4   Introduction and what foods contain them, but also understand the role nutrients play in the body and how they may contribute to an enhanced physical performance or a pathological process that leads to a disease. You must also be able to judge the validity of the nutri- tion information you encounter. Should you be taking antioxidant supplements, eating fat-f­ree foods, or drinking calcium-­fortified orange juice? Should you believe the story or testimony you saw on the news about a weight loss diet or protein supplement? Filtering out the worthless requires a solid understanding of principles of nutrition, the nutrient contents of foods, the function of nutrition in the body, as well as the process by which scientists study nutrition. Role of nutrition in fitness, health, and performance The two primary factors that influence one’s health status are genetics and lifestyle. Most chronic diseases have a genetic basis. The Human Genome Project, which deciphered the DNA code of our 80,000 to 100,000 genes, has identified various genes associated with many chronic diseases. Genetically, females whose mothers had breast cancer are at increased risk for breast cancer, while males whose fathers had prostate cancer are at increased risk for prostate cancer. Scientists now have the ability to analyze the genetic basis underlying various diseases, and such information may be used to evaluate indi- vidual susceptibility. For individuals with genetic profiles predisposing them to a specific chronic disease, genetic therapy may provide an effective treatment or cure. Genetic influence, as well as lifestyle, may play an important role in the development of chronic disease. Recent studies have suggested that lifestyle, particularly one that incorporates a healthy diet and exercise, may provide the best hope for living a healthier and longer life. It is the most proactive and cost-e­ ffective approach to addressing an increasing prevalence of these chronic diseases in our society. Over the years, scientists in the field of epidemiology have identified a number of lifestyle-r­ elated risk factors. A risk factor is a health behavior or pre-­existing condition that has been associated with a particular disease, such as cigarette smoking, physical inactivity, stress, insulin resistance, hyperlipidemia, etc. Proper diet and exercise have been found to be able to reduce many of these risk factors, thereby preventing diseases. It is believed that such a health- ier lifestyle can also intertwine with one’s genetic profile. In other words, what you eat and how you exercise may influence your genes. Proper nutrition is an important component in the total training program of the athlete. The consumption of energy-c­ ontaining nutrients such as carbohydrate provides the fuel necessary for increased biological work. Nutrient deficiencies can seriously impair performance, whereas nutrient supplementation may delay fatigue and improve performance. Nutritional status can be a major factor differentiating athletes of compar- able genetic endowment and state of training. Regular training allows athletes to improve their performance by enhancing biomechanical skills, sharpening psychological focus, and maximizing physiological functions. However, gains in these areas can be directly potentiated or undermined by various dietary factors associated with the athlete. For example, losing excess body fat will enhance biomechanical efficiency; consuming carbohydrate during exercise may prevent hypoglycemia and thus fatigue; and providing adequate dietary iron may ensure optimal oxygen delivery to the working muscles. Sports nutrition represents one of the fast-g­ rowing areas of study within recent years. It is the study and practice of nutrition and diet as it relates to athletic performance. Although scientists have studied the interactions between nutrition and various forms of sports and physical activities for more than a century, it is only within the past few decades that extensive research has been undertaken regarding the specific guidelines and recommendations to athletes. Louise Burke, a prominent sports nutritionist from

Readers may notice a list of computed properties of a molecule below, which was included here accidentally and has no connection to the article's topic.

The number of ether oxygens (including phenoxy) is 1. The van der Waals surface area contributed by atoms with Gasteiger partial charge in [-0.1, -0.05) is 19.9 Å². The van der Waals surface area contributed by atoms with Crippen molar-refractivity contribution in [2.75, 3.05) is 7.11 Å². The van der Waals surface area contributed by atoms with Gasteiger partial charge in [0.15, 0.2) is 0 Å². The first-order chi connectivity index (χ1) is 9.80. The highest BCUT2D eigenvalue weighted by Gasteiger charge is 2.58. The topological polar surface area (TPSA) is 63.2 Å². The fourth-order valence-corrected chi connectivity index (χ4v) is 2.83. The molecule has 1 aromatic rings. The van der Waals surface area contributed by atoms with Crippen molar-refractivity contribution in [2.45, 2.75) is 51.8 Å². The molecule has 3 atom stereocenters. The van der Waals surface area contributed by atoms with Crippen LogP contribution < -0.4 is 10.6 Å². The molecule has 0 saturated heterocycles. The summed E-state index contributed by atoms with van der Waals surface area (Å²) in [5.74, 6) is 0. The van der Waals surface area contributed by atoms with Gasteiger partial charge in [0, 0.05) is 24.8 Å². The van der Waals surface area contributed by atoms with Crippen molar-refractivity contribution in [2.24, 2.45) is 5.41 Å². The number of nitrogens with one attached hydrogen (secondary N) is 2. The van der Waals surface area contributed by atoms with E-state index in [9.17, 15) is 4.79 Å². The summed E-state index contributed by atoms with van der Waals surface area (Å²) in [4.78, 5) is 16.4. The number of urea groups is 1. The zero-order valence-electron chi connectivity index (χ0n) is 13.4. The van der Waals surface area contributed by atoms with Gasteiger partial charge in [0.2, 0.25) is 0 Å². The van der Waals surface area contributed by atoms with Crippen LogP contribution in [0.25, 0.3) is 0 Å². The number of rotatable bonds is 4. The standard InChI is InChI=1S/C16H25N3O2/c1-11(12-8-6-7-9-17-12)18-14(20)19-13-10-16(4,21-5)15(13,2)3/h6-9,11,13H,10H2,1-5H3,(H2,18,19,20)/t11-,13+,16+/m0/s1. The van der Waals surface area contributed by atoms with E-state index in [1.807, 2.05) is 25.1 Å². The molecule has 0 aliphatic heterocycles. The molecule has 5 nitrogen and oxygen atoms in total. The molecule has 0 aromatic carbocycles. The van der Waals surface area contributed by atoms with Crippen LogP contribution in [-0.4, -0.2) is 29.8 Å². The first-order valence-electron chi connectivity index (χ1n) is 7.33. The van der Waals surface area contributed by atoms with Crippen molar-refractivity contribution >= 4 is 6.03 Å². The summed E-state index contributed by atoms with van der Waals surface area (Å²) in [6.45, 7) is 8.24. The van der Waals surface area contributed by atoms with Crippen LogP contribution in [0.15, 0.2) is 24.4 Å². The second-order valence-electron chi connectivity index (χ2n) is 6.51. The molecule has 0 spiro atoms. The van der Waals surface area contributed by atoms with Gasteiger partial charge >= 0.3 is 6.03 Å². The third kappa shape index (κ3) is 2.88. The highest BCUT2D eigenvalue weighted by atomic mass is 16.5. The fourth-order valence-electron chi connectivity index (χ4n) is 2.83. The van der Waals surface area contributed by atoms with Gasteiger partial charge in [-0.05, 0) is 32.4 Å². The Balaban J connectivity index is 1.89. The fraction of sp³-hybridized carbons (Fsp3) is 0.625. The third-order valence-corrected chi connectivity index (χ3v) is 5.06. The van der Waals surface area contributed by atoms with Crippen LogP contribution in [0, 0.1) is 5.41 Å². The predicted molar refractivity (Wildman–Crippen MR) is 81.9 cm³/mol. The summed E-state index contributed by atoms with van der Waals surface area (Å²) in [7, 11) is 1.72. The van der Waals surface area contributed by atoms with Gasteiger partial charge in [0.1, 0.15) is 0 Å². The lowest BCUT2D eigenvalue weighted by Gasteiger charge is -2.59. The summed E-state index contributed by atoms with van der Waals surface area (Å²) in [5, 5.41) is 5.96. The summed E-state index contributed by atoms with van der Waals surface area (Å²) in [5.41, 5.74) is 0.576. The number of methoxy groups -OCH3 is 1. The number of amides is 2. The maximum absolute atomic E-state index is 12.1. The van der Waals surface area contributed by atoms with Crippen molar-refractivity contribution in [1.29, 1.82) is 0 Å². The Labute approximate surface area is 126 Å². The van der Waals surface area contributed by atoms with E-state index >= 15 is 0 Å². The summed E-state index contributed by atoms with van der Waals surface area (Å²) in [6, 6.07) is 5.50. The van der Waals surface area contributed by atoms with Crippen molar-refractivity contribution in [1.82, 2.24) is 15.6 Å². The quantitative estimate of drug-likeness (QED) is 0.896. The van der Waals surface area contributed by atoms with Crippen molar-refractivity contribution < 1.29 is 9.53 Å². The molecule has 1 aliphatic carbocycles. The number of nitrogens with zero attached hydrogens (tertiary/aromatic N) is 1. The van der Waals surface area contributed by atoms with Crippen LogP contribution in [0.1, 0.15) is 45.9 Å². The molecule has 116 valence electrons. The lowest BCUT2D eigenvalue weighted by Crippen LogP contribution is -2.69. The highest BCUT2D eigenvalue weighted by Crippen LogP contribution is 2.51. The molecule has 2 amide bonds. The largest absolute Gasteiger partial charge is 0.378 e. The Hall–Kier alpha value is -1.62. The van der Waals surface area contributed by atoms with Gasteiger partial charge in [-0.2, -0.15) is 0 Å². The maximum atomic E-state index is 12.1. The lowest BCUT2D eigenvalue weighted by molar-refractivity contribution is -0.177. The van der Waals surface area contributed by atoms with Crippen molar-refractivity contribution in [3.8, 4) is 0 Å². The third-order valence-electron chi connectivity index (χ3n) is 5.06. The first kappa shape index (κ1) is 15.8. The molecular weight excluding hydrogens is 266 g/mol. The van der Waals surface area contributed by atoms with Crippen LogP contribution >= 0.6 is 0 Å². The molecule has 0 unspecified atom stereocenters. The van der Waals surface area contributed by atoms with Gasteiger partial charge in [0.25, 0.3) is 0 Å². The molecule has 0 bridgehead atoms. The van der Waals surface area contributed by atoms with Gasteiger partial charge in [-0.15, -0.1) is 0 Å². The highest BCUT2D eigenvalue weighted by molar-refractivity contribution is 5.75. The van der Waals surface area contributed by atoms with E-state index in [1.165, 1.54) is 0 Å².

Introduction   5 Australia, defines sports nutrition as the application of eating strategies to promote good health and adaptation to training, to recover quickly after each exercise training session, and to perform optimally during competition. A sound understanding of sports nutri- tion enables one to appreciate the importance of adequate nutrition, and to critically evaluate the validity of claims concerning specific dietary modifications and nutrient supplements to enhance physique, physical performance, and exercise training responses. Knowledge of the nutrition-­metabolism interaction forms the basis for prepa- ration, performance, and recovery phases of intense exercise or training. Many physic- ally active individuals, including some of the world’s best athletes, obtain nutritional information from magazine and newspaper articles, advertisements, training partners, and testimonials from successful athletes, rather than from well-­informed and well-­ educated coaches, trainers, physicians, and fitness and sports nutrition professionals. Far too many cases have been reported where athletes devote considerable time and energy striving for optimum performance, only to fall short due to inadequate, counterproduc- tive, and sometimes harmful nutritional practices. Nutrition plays a significant role in one’s life. “Good nutrition” encompasses more than preventing nutrient deficiencies or inadequacies related to diseases. It also forms the foundation of one’s fitness, physical performance, and overall well-b­ eing. As you gain understanding about your nutritional habits and increase your knowledge about optimal nutrition, you will have the opportunity to reduce your risk for many common diseases, to sustain the demands placed upon your body, and to stay healthy, fit, and strong. Chemical and biological aspects of nutrition The human body comprises carbon, hydrogen, oxygen, nitrogen, and a few other assorted elements. When jointed together, these elements are transformed into large, functional, and life-­sustaining compounds, or molecules, such as proteins, carbohy- drates, lipids, and nucleic acids. Cells carry out the vital functions of life. Our bodies are made up of trillions of cells which differ vastly in size, function, and shape. Cells of similar structure and function form tissues. Four different types of tissues comprise over 40 organs, which makes up 11 unique organ systems. Understanding the chemical com- pounds found in food and their many roles in the biological processes of life is funda- mental to the study of nutrition. Chemistry of life The organization of atoms into molecules, molecules into macromolecules, macromole- cules into cells, cells into tissues, tissues into organs, and organs into organ systems is illustrated in Figure 1.2. This entire circuitry is made of and fueled by the nutrients con- tained in food. Before discussing the concept of nutrients, it is important to have a basic understanding of chemistry – the science that deals with composition, structure, prop- erties, and change of matter. The sub-m­ icroscopic particles, called atoms, are the fundamental units that make up the world around us. The atom itself consists of still smaller units: uncharged neutrons and positively charged protons, both housed in the center or nucleus of the atom. Elec- trons, which have a negative charge, orbit the nucleus of an atom in spaces called shells. In most cases, the net positive charge of protons is balanced by an equal number of electrons. When the number of protons having positive charges equals the number of electrons having negative charges, atoms is neutral. However, it is possible for atoms to gain or lose electrons. When this occurs, the numbers of protons and electrons are no